**Time & Location**: 4:10pm, Mathematical Science Building, room 1147. Light refreshment served before the talk.

The flyer for colloquium below or you can download it here.

##### April 11, 2018

**Speaker:** Roberto Emparan, Barcelona

**Title:** Black hole fusion made easy

**Abstract:** The fusion of two black holes --- a signature phenomenon of General Relativity --- is usually regarded as a process so complex that nothing short of a supercomputer simulation can accurately capture it. But this is not quite so – not always. I will explain how the event horizon of the fusion can be found in a very simple way when one of the black holes is much smaller than the other. The construction is not only simple but also accurate, general, and realistic: these fusions are occurring out there, all the time. Remarkably, the ideas and techniques involved are elementary, so the construction can be understood with only a basic knowledge of General Relativity.

**Time & Location**: 3:10pm, Mathematical Science Building, room 1147. Light refreshment served before the talk.

The flyer for colloquium below or you can download it here.

##### February 27, 2018

**Speaker:** Sergei Gukov, Caltech

**Title:** Conformal Symmetry and 4-Manifolds

**Time & Location**: 3:10pm, Mathematical Science Building, room 1147. Light refreshment served before the talk.

The flyer for colloquium below or you can download it here.

##### November 21, 2017

**Speaker:** Nicolai Reshetikhin, UC Berkeley

**Title:** Superintegrable Systems

**Time & Location**: 11:00am, Mathematical Science Building, room 1147. Coffee before the talk and a lunch afterwards.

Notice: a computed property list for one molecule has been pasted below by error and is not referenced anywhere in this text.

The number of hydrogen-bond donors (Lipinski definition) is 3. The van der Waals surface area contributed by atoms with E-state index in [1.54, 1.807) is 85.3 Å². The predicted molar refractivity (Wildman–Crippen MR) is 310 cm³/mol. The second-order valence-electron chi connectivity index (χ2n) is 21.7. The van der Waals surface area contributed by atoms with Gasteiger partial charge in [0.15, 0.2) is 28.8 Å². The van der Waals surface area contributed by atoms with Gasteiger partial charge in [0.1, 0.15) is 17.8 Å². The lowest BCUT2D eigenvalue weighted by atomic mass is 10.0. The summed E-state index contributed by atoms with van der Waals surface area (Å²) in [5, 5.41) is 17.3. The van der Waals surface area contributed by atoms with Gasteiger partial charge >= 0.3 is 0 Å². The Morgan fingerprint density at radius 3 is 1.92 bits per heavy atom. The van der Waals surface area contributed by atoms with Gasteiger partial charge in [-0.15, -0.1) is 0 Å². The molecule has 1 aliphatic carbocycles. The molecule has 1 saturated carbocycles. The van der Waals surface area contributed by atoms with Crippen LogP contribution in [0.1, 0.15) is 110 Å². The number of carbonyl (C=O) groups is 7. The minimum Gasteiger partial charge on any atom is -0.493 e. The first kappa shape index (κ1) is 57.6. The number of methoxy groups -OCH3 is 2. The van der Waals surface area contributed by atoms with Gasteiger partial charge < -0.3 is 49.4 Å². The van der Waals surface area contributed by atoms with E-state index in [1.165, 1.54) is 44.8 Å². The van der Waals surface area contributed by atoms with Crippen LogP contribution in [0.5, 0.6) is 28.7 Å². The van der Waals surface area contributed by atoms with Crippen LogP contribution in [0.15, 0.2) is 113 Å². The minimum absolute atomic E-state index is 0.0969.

The flyer for colloquium below or you can download it here.

##### October 24, 2017

**Speaker:** Maxim Kontsevich, IHES Paris

**Title:** Quaternionic D-branes

**Time & Location**: 10:30am (refreshment at 10:15am), Mathematical Science Building, room 1147.

The flyer for colloquium below or you can download it here.

##### October 17, 2017

**Speaker:** Nima Arkani-Hamed, IAS Princeton

**Title:** Spacetime, Quantum Mechanics and Positive Geometry

**Time & Location**: 10:30am (refreshment at 10:15am, reception after colloquium), Mathematical Science Building, room 1147.

**Abstract:** *Spacetime and Quantum Mechanics form the pillars of our understanding of modern physics, but there are several indications that these concepts are approximate and must emerge from deeper principles, undoubtedly involving new mathematics. In this talk I will describe some emerging ideas along these lines, and present a new formulation of some very basic physics-- fundamental to particle scattering and to cosmology--not following from quantum evolution in space-time, but associated with simple new mathematical structures in "positive geometry". In these examples we can concretely see how the usual rules of space-time and quantum mechanics can arise, joined at the hip, from fundamentally geometric and combinatorial origins.*

The flyer for colloquium below or you can download it here.